Many changes in the cruise industry over the past decade, especially with regard to entertainment, recreational activities and other amenities aimed at a younger clientele, make seagoing trips an increasingly inviting alternative to land-based student adventures. Whether it’s a festival at sea, graduation cruise, or spring break cruise, this vacation option is more popular than ever for younger clientele. Add to the equation the plethora of new cruise ships entering the market, student group cruises are more affordable than ever.
Today’s cruise ships have rock-climbing walls, bowling alleys, miniature golf and state-of-the-art shows. For instance, Royal Caribbean International’s Oasis of the Seas and Allure of the Seas have two rock-climbing walls, a zip line that extends nine decks, an ice-skating rink, two FlowRider® surf simulators and a 3D movie theater. Their AquaTheater shows are complimentary, as are their Broadway musicals.
Norwegian Cruise Line features Broadway shows as well as cutting-edge experiences. Its Norwegian Epic offers Blue Man Group shows, rock climbing walls and three, two-lane bowling alleys. The Aqua Park features three water slides, including the Epic Plunge. The line’s newest ship, Norwegian Breakaway, boasts a three-story sports complex, along with other innovative entertainment options.
When it comes to accommodating groups, policies vary from cruise line to cruise line, and student groups may be handled differently than adult groups. Some lines don’t accept student groups or do not have a focused product for them. Here is a look at four cruise lines and what they can do for student groups:
Norwegian Cruise Line
Norwegian Cruise Line’s group department says certain guidelines must be met if 50% of the guests in a group are under the age of 21. Eight cabins are the minimum, and a maximum of 100 students may be booked. Each guest under the age of 21 years old must pay a $50 security deposit, which will be refunded after the end of the cruise as long as everything is intact and nothing has been damaged. The line requires that one chaperone accompany every four students (guests under 21 years). For group reservations, call 866-625-1165. (www.ncl.com)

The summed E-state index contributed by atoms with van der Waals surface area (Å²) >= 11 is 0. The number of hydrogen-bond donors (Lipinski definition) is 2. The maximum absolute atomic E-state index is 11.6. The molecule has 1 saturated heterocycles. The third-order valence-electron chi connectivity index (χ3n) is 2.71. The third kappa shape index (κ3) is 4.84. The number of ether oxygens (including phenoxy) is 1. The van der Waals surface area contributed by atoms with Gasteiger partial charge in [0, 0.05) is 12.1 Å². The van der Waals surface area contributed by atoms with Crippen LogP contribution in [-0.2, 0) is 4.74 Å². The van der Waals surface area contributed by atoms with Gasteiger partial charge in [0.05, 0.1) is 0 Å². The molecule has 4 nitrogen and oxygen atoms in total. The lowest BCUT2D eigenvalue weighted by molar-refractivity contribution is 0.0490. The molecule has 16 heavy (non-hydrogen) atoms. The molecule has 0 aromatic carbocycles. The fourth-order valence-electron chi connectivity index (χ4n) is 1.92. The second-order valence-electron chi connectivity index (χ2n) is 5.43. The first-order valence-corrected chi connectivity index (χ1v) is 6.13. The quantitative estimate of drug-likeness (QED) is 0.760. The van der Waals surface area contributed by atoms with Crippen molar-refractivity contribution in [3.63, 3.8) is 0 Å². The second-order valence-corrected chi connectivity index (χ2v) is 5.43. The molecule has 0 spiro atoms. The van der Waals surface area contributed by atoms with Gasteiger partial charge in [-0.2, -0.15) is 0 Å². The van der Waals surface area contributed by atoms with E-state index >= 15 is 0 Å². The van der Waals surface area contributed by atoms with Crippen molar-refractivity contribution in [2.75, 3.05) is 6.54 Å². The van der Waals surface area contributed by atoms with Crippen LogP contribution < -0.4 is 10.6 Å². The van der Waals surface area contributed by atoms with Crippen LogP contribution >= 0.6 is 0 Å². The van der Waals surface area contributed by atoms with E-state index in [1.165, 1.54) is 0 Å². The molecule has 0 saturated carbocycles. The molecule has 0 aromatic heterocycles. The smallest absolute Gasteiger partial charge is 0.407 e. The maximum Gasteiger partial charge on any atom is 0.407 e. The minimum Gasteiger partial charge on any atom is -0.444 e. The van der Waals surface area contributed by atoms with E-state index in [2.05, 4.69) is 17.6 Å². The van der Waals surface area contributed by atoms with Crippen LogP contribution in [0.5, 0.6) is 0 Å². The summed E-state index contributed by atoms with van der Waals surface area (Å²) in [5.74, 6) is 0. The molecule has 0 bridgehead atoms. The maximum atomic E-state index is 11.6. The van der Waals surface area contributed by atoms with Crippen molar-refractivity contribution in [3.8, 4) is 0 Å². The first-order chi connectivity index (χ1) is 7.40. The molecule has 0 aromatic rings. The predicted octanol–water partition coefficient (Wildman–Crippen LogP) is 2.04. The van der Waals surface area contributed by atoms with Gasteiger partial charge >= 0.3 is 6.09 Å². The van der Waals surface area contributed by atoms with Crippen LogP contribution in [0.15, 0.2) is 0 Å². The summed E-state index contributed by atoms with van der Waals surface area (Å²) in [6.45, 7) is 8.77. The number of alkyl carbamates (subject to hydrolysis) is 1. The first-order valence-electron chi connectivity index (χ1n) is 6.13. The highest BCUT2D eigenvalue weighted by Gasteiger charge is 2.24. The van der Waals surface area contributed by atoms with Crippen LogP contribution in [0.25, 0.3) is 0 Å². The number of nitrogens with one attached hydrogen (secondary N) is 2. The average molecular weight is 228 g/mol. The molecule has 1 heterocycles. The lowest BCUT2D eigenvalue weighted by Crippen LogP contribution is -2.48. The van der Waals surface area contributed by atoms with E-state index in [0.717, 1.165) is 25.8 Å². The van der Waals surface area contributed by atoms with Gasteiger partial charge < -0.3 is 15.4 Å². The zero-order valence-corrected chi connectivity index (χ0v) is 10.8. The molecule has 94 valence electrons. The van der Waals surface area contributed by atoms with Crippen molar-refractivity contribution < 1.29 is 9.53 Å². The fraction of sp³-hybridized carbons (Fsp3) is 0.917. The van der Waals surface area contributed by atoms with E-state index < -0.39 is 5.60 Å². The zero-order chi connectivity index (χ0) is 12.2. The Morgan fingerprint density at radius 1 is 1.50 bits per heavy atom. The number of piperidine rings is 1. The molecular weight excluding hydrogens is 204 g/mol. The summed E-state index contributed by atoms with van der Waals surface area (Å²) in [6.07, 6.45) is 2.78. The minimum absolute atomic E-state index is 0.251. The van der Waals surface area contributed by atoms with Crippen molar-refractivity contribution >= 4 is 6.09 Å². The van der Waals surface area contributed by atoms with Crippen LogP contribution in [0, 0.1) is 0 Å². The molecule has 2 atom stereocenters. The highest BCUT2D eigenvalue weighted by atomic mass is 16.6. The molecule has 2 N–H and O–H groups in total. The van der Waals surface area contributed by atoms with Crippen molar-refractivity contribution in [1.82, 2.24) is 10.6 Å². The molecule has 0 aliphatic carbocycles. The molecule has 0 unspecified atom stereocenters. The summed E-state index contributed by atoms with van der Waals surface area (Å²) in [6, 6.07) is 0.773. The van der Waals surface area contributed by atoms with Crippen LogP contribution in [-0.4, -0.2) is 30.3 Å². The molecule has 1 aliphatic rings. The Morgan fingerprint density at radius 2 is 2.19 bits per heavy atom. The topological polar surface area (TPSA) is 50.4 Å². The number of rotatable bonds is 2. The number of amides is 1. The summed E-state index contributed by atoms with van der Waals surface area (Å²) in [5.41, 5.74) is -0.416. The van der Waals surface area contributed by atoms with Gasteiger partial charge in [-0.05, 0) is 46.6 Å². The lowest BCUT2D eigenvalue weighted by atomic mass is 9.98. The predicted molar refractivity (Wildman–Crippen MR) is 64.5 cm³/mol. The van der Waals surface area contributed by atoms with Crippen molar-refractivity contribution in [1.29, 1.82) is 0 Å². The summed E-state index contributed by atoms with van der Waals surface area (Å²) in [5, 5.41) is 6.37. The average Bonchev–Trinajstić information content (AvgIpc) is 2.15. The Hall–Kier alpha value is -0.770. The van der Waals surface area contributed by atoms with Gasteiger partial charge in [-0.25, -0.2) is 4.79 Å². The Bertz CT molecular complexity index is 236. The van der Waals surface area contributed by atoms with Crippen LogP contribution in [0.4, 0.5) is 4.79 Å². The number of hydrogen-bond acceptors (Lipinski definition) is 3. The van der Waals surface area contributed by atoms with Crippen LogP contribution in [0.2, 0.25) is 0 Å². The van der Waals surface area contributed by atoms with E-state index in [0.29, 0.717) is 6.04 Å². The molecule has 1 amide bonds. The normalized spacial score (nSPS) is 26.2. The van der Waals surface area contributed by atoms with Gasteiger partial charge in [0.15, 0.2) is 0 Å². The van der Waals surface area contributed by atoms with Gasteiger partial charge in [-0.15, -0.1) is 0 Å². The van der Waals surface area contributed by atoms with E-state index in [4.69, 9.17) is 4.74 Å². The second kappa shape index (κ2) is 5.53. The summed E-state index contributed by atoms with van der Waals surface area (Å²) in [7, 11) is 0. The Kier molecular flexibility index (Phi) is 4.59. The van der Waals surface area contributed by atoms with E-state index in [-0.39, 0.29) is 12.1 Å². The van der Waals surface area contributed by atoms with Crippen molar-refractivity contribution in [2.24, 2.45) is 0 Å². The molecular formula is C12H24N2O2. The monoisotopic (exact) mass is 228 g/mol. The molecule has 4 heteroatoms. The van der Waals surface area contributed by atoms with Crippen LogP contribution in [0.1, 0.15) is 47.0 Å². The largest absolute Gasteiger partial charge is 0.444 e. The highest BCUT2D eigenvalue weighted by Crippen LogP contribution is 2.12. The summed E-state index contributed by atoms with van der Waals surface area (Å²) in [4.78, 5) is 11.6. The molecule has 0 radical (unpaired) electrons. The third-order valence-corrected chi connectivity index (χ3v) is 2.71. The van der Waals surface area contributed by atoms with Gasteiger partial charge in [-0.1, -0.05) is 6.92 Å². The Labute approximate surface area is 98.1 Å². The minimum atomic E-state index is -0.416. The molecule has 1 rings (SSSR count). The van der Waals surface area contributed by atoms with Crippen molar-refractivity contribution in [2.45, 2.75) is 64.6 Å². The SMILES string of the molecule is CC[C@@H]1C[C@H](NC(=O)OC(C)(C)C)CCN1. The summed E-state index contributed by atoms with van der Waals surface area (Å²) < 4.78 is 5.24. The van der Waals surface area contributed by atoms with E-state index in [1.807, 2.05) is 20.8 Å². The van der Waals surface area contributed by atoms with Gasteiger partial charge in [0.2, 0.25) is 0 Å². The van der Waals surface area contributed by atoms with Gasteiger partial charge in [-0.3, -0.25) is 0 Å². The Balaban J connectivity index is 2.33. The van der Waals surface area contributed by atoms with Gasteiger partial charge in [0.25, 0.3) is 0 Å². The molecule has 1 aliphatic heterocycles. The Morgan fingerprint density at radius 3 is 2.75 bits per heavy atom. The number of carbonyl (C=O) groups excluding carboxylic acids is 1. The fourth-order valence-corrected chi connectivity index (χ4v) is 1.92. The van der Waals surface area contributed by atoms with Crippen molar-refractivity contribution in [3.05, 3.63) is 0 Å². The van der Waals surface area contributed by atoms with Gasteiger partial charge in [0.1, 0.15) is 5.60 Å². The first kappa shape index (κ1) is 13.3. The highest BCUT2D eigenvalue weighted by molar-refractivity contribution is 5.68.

Carnival Cruise Lines
A Carnival Cruise Lines’ spokesperson said that they work with two or three approved student tour operators, and Carnival shares its detailed student-group guidelines with them. If an established group leader is not a travel agent, Carnival Cruise Lines will recommend them to their approved tour operators for fulfillment. As far as general criteria, Carnival Cruise Lines wants a chaperone for each stateroom. When calling Carnival, use 800-438-6744 and hit prompt #3 for the groups department, which can provide information and contacts for their approved student tour operators. (www.carnival.com)
Royal Caribbean International
Travel agents can create a student program by working with the line’s business development manager or its large groups, corporate and incentive sales team to block group space and arrange private events and special catering, according to a spokesperson. But Royal Caribbean does not offer a defined student product to the public. It does have a general policy on guests under age 21—in each stateroom there must be at least one adult 21 or older. (Reservations: 800-327-6700, www.royalcaribbean.com)
According to Princess Cruises’ group department, any student group would be handled by the incentive group coordinator, who welcomes requests in a fax. Using the fax number 661-284-4776, include the itinerary, ship and preferred sailing date. The coordinator can go over specific details and guidelines. For reservations, call 800-774-6237 and get connected with the right area and department for your group. (www.princess.com)